27 Clever Illustrations of Similar Words That Most People Get Confused All the Time

Here’s a really lame joke for you (because I’m not a good joke teller). What happens when a frog’s car brakes down while he’s driving to work? First of all that should be “breaks,” not brakes. That’s an example of a homophone, or words that sound very similar: break and brake. Second, the frog’s car gets toad away. Ha! I told you I was a bad joke teller. But anyhow, a man named Bruce Worden loves homophones so much that he takes the time every week to draw homophones so that people have a visual for what homophones look like. His goal is to give a “visual exploration of words that look the same, sound the same, or are otherwise easily confused.”

Bruce has been updating his blog weakly (and weekly) through 2016, but now only does it occasionally. In other words, weakly. Sheesh, that’s confusing, right? The name of the blog is Homophones, Weakly, so be sure to check (or Czech) it out. When it comes to a homophone, the words sound the same (to a varying extent sometimes) as each other, but have a different meaning. Also, homophones sometimes have different spelling. For example, rose (past tense of rise) and rose (flower) are spelled the same and sound the same, but have two different meanings depending on the context of the sentence.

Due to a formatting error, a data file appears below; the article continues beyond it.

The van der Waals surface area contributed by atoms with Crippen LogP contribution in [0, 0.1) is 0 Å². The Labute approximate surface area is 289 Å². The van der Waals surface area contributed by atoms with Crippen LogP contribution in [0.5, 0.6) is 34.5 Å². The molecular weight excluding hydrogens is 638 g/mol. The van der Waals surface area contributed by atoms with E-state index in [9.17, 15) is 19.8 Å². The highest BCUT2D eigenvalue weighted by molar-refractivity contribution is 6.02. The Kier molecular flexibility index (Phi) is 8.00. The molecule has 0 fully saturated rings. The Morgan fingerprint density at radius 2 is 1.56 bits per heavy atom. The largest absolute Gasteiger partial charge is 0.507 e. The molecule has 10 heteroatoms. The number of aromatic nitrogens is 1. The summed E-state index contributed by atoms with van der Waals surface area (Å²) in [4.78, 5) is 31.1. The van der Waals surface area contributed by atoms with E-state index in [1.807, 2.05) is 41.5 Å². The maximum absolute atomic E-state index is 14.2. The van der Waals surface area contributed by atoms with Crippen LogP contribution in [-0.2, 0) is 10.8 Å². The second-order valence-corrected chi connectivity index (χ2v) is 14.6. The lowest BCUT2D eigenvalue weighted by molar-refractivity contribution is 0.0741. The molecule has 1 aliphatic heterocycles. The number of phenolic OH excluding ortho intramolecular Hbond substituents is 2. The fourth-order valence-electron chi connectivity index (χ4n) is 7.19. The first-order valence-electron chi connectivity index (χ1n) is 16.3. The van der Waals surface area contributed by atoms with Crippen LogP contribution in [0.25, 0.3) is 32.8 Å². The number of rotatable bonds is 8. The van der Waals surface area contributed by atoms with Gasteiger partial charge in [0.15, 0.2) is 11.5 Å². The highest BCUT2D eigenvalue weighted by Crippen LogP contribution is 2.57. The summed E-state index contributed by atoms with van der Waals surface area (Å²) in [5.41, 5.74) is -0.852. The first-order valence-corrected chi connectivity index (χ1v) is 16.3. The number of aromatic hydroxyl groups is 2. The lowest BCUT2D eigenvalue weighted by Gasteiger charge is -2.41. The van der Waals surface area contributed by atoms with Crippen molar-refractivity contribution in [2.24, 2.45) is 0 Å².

By Will Heltsley – Own work, CC BY-SA 3.0

In some cases, a homophone may be spelled differently, such as reign, rain, and rein, but sound exactly the same. The term homophone may sometimes apply to units that are shorter or longer than words, such as letters, phrases, or groups of letters that are pronounced the same as another letter, phrase, or group of letters. We should point out that when homophones are spelled the same (rose and rose), they’re also both homonyms and homographs. On the other hand, homophones that are spelled differently can also be called heterographs. Confused yet?

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These drawings are lots of fun, but they’re also quite useful for teaching people to learn the difference between homophones. For example, parents who are homeschooling for the first time may find these useful. Also, imagine how helpful they would be for people who are learning English as a second language. Let’s check out some of Bruce’s best.

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